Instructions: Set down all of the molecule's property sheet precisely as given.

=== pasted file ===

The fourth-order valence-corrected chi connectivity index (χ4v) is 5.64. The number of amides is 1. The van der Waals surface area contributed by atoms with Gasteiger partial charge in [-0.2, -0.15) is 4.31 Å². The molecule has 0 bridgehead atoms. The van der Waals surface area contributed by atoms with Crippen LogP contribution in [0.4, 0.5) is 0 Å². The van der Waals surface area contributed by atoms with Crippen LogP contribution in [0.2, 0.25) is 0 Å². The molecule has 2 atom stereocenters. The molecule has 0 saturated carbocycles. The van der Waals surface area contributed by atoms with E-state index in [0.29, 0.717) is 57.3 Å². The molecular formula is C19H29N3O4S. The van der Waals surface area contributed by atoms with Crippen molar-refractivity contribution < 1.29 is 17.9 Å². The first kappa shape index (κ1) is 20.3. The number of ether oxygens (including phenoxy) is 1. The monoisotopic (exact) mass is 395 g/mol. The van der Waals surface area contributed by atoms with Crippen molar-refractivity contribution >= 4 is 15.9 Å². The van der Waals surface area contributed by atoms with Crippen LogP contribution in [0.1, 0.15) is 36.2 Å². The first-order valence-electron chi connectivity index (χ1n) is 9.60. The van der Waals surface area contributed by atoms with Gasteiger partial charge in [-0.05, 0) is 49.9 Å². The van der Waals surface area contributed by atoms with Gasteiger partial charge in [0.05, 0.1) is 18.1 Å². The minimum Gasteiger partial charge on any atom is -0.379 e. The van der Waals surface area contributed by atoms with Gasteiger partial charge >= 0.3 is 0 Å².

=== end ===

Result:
The fourth-order valence-corrected chi connectivity index (χ4v) is 5.64. The number of amides is 1. The van der Waals surface area contributed by atoms with Gasteiger partial charge in [-0.2, -0.15) is 4.31 Å². The molecule has 0 bridgehead atoms. The van der Waals surface area contributed by atoms with Crippen LogP contribution in [0.4, 0.5) is 0 Å². The van der Waals surface area contributed by atoms with Crippen LogP contribution in [0.2, 0.25) is 0 Å². The molecule has 2 atom stereocenters. The molecule has 0 saturated carbocycles. The van der Waals surface area contributed by atoms with E-state index in [0.29, 0.717) is 57.3 Å². The molecular formula is C19H29N3O4S. The van der Waals surface area contributed by atoms with Crippen molar-refractivity contribution < 1.29 is 17.9 Å². The first kappa shape index (κ1) is 20.3. The number of ether oxygens (including phenoxy) is 1. The monoisotopic (exact) mass is 395 g/mol. The van der Waals surface area contributed by atoms with Crippen molar-refractivity contribution >= 4 is 15.9 Å². The van der Waals surface area contributed by atoms with Crippen LogP contribution in [0.1, 0.15) is 36.2 Å². The first-order valence-electron chi connectivity index (χ1n) is 9.60. The van der Waals surface area contributed by atoms with Gasteiger partial charge in [-0.05, 0) is 49.9 Å². The van der Waals surface area contributed by atoms with Gasteiger partial charge in [0.05, 0.1) is 18.1 Å². The minimum Gasteiger partial charge on any atom is -0.379 e. The van der Waals surface area contributed by atoms with Gasteiger partial charge >= 0.3 is 0 Å².